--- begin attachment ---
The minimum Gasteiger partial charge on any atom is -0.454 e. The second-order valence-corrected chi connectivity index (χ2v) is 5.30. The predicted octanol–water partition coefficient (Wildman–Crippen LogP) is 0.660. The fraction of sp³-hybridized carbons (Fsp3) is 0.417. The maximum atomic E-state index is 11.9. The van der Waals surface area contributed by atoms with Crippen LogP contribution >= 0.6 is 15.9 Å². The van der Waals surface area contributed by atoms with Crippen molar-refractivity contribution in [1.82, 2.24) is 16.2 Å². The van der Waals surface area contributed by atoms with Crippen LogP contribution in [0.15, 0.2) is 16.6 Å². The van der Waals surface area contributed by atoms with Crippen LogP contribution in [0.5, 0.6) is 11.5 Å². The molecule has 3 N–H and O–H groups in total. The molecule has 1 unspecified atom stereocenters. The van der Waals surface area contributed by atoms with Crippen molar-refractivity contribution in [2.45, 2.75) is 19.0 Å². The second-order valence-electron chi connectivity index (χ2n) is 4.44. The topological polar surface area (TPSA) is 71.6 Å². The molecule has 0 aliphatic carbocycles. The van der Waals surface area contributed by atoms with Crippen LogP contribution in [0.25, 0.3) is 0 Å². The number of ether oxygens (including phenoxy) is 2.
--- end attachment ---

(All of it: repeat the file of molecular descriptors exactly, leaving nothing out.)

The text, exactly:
The minimum Gasteiger partial charge on any atom is -0.454 e. The second-order valence-corrected chi connectivity index (χ2v) is 5.30. The predicted octanol–water partition coefficient (Wildman–Crippen LogP) is 0.660. The fraction of sp³-hybridized carbons (Fsp3) is 0.417. The maximum atomic E-state index is 11.9. The van der Waals surface area contributed by atoms with Crippen LogP contribution >= 0.6 is 15.9 Å². The van der Waals surface area contributed by atoms with Crippen molar-refractivity contribution in [1.82, 2.24) is 16.2 Å². The van der Waals surface area contributed by atoms with Crippen LogP contribution in [0.15, 0.2) is 16.6 Å². The van der Waals surface area contributed by atoms with Crippen LogP contribution in [0.5, 0.6) is 11.5 Å². The molecule has 3 N–H and O–H groups in total. The molecule has 1 unspecified atom stereocenters. The van der Waals surface area contributed by atoms with Crippen molar-refractivity contribution in [2.45, 2.75) is 19.0 Å². The second-order valence-electron chi connectivity index (χ2n) is 4.44. The topological polar surface area (TPSA) is 71.6 Å². The molecule has 0 aliphatic carbocycles. The van der Waals surface area contributed by atoms with Crippen LogP contribution in [0.25, 0.3) is 0 Å². The number of ether oxygens (including phenoxy) is 2.